The next campaign started off in the exact way the previous one ended. Robson bagged a brace against Liverpool at Wembley in the Charity Shield, though it that wasn’t the most memorable double he scored that season. In the Cup Winners’ Cup, United squared off against a Diego Maradona-led Barcelona in the quarter-final. They lost the first match 2-0, but the return leg at Old Trafford made Robson a United legend and created one of the most famous images in the club’s history.
Amidst a raucous atmosphere, with Robson claiming that “the pitch was shaking”, he opened the scoring with a header from point-blank range following a corner. He then equalised with another effort from close range after Javier Urruticoechea fumbled in the Barcelona net. He was followed by Frank Stapleton, who scored the winner just three minutes later as United came away with a renowned victory.
After the match, the Old Trafford faithful invaded the pitch and lifted Robson onto their shoulders and closer to the heavens, showing their admiration for their midfielder and coining the nickname “Captain Marvel” in the process.
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It’s a shame he missed the semi-final as it ensured they wouldn’t progress any further, and a fourth-place finish in the league capped off an ultimately disappointing campaign. Robson was subject to transfer interest, this time from Juventus, but they were unwilling to meet the record £3m valuation set on him. He remained at United and eventually signed a long-term deal to commit himself to the club.
In the ensuing season, United were successful in the FA Cup again, singlehandedly taking out the two best clubs in England that season – Liverpool and Everton. At Wembley against the Toffees, United would win with yet another superb goal through Norman Whiteside, who curled the ball into the Everton net to complete an extra-time win.
It was a sweet ending to another average season in the league, where they finished fourth again. For Robson, however, the win added further amplification to his CV – in three seasons as captain, he had won the FA Cup twice and put on tremendous performances in both successes. For many, he was English football’s best midfielder.
But while the club was enjoying its frequent cup successes, Robson was fighting inner demons. The contrast between his heart, mind and body forced him into some difficult decisions, with injuries curtailing his ability to get around the pitch as often as he’d like. For Robson, covering every blade of grass twice was the bare minimum, and his had the fitness and talent to do it. Sadly, such an all-encompassing game would take its toll on his body.
The impact of these injuries came to the fore during the 1985/86 campaign. In a season that built up to the World Cup, and with United on the rise having proven they can overcome their main competitors, this was supposed to be the year where they finally ended their long title drought. After a good start, where they won their first 10 league games and sat pretty on top of the table, their form would dwindle by Christmas as they bowed out of the title race.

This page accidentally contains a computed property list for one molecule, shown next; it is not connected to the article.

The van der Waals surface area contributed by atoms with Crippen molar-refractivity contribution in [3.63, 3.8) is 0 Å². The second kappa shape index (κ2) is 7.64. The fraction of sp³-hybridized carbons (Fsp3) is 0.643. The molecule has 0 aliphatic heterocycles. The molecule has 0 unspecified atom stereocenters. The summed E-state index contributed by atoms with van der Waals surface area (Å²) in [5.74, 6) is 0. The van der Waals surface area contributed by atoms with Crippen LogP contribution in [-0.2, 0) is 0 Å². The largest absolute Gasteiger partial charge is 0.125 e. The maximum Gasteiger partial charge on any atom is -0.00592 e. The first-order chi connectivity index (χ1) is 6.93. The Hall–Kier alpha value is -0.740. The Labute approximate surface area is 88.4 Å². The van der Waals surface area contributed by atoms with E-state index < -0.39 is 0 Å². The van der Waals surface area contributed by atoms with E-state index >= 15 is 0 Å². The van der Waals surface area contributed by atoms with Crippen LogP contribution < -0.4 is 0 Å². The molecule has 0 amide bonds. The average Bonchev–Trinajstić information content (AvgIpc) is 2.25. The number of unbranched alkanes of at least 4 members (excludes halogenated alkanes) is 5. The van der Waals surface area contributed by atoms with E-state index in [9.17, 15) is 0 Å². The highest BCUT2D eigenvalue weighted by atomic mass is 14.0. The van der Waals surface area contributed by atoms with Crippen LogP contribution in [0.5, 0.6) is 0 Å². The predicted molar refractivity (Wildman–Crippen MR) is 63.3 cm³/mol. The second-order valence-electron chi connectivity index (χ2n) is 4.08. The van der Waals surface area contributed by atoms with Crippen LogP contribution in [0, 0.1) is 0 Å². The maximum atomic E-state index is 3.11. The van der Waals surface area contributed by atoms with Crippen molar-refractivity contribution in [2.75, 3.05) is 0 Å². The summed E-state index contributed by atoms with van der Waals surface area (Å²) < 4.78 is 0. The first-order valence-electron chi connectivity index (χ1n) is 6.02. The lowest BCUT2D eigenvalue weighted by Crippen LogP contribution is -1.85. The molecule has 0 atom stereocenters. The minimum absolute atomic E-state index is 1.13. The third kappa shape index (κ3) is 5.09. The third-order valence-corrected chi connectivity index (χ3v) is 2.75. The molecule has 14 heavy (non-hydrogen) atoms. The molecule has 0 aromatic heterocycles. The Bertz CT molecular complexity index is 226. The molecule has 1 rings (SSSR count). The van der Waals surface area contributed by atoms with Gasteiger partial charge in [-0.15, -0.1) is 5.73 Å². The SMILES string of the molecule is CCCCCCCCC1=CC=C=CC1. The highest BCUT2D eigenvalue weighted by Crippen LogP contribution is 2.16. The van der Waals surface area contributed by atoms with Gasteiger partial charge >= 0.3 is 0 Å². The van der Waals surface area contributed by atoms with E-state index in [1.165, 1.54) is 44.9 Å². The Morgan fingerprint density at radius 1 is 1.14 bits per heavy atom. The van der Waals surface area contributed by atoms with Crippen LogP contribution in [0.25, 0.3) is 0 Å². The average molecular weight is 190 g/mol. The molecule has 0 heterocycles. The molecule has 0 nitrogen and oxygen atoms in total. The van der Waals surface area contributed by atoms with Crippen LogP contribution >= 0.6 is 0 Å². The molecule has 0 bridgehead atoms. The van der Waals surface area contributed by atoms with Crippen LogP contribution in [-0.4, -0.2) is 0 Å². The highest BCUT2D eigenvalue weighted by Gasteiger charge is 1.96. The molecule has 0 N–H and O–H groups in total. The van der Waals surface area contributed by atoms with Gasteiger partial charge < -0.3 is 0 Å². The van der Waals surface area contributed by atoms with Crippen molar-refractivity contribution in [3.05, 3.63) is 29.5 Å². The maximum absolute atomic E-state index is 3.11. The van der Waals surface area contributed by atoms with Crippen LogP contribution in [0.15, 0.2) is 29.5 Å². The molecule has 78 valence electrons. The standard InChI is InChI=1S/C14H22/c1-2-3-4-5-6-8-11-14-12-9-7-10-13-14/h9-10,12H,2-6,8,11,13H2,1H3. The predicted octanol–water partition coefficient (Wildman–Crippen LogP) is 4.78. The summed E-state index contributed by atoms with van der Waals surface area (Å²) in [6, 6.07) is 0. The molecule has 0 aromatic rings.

In March 1986, Robson suffered a serious shoulder injury, which required an operation and put his participation at the World Cup in Mexico in doubt. The price of Robson’s injuries were paid for by the club as they missed the talent and leadership of a player largely irreplaceable. Indeed, despite missing much of the season, he still scored seven goals in 21 games from midfield.
At the World Cup, Robson was able to shrug of his injuries and participate for England. Perhaps the return was too rushed, as Robson returned home with yet more shoulder problems after just the second game. From a personal perspective it was a devastating blow to a proud Englishman; for the Three Lions, it left what ifs galore after their quarter-final loss to Argentina.
Ahead of the new season, Ron Atkinson was a man under pressure. With no league title, despite encouraging results in Europe and in the domestic cups, he was under scrutiny. United lingered around the relegation zone that season, despite having the majority of their stars – including Robson – playing frequently.
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With league form inconsistent and a shock League Cup exit after a 4-1 defeat at the hands of Southampton, Atkinson was given the sack and was replaced by the highly touted Alex Ferguson in November 1986 as United looked to get out and away from their surprising slump in form. Robson remained as captain under the Scot, with Ferguson seeing him as the key cog in his rebuilding job. United were in a mess and if there was one man to bring them back, it was their captain, who had been a source of motivation and drive throughout the decade thus far.
The managerial change brought about a marked improvement. United moved away from the troubles of the relegation zone and closer to mid-table after notable victories against arch-rivals Liverpool and Manchester City, as well as Arsenal. Had it not been for the poor start, it is certain that United would’ve finished higher than 11th in the league, but the promise of Ferguson was reaping short-term dividends.